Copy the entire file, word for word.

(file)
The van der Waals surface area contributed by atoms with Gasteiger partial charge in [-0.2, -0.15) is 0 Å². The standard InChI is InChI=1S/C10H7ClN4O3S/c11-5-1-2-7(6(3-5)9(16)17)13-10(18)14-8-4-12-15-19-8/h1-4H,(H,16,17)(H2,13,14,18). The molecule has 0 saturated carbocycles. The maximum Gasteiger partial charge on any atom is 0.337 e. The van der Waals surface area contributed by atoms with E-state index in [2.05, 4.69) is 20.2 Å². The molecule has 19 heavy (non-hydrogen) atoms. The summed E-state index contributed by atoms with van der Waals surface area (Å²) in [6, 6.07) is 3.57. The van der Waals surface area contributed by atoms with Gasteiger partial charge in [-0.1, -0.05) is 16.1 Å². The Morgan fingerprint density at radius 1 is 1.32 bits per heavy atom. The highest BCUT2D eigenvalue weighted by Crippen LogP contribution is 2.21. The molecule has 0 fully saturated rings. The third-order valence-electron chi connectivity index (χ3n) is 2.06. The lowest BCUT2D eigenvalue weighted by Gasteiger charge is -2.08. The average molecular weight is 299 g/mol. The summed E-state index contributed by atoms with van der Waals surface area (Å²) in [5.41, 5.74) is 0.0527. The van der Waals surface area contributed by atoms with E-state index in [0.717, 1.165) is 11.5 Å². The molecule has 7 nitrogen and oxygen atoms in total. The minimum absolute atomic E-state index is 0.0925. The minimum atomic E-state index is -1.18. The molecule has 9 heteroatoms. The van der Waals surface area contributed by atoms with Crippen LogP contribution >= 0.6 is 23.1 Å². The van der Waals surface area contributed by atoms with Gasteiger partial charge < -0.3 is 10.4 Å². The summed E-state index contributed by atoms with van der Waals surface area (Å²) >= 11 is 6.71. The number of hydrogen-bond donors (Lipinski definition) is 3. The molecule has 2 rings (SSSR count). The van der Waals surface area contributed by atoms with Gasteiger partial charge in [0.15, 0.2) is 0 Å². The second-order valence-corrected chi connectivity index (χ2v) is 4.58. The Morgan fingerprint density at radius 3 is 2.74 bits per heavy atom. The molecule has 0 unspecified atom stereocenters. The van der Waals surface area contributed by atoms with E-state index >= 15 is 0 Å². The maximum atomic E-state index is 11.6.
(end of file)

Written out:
The van der Waals surface area contributed by atoms with Gasteiger partial charge in [-0.2, -0.15) is 0 Å². The standard InChI is InChI=1S/C10H7ClN4O3S/c11-5-1-2-7(6(3-5)9(16)17)13-10(18)14-8-4-12-15-19-8/h1-4H,(H,16,17)(H2,13,14,18). The molecule has 0 saturated carbocycles. The maximum Gasteiger partial charge on any atom is 0.337 e. The van der Waals surface area contributed by atoms with E-state index in [2.05, 4.69) is 20.2 Å². The molecule has 19 heavy (non-hydrogen) atoms. The summed E-state index contributed by atoms with van der Waals surface area (Å²) in [6, 6.07) is 3.57. The van der Waals surface area contributed by atoms with Gasteiger partial charge in [-0.1, -0.05) is 16.1 Å². The Morgan fingerprint density at radius 1 is 1.32 bits per heavy atom. The highest BCUT2D eigenvalue weighted by Crippen LogP contribution is 2.21. The molecule has 0 fully saturated rings. The third-order valence-electron chi connectivity index (χ3n) is 2.06. The lowest BCUT2D eigenvalue weighted by Gasteiger charge is -2.08. The average molecular weight is 299 g/mol. The summed E-state index contributed by atoms with van der Waals surface area (Å²) in [5.41, 5.74) is 0.0527. The van der Waals surface area contributed by atoms with E-state index in [0.717, 1.165) is 11.5 Å². The molecule has 7 nitrogen and oxygen atoms in total. The minimum absolute atomic E-state index is 0.0925. The minimum atomic E-state index is -1.18. The molecule has 9 heteroatoms. The van der Waals surface area contributed by atoms with Crippen LogP contribution >= 0.6 is 23.1 Å². The van der Waals surface area contributed by atoms with Gasteiger partial charge < -0.3 is 10.4 Å². The summed E-state index contributed by atoms with van der Waals surface area (Å²) >= 11 is 6.71. The number of hydrogen-bond donors (Lipinski definition) is 3. The molecule has 2 rings (SSSR count). The van der Waals surface area contributed by atoms with Gasteiger partial charge in [0.15, 0.2) is 0 Å². The second-order valence-corrected chi connectivity index (χ2v) is 4.58. The Morgan fingerprint density at radius 3 is 2.74 bits per heavy atom. The molecule has 0 unspecified atom stereocenters. The van der Waals surface area contributed by atoms with E-state index >= 15 is 0 Å². The maximum atomic E-state index is 11.6.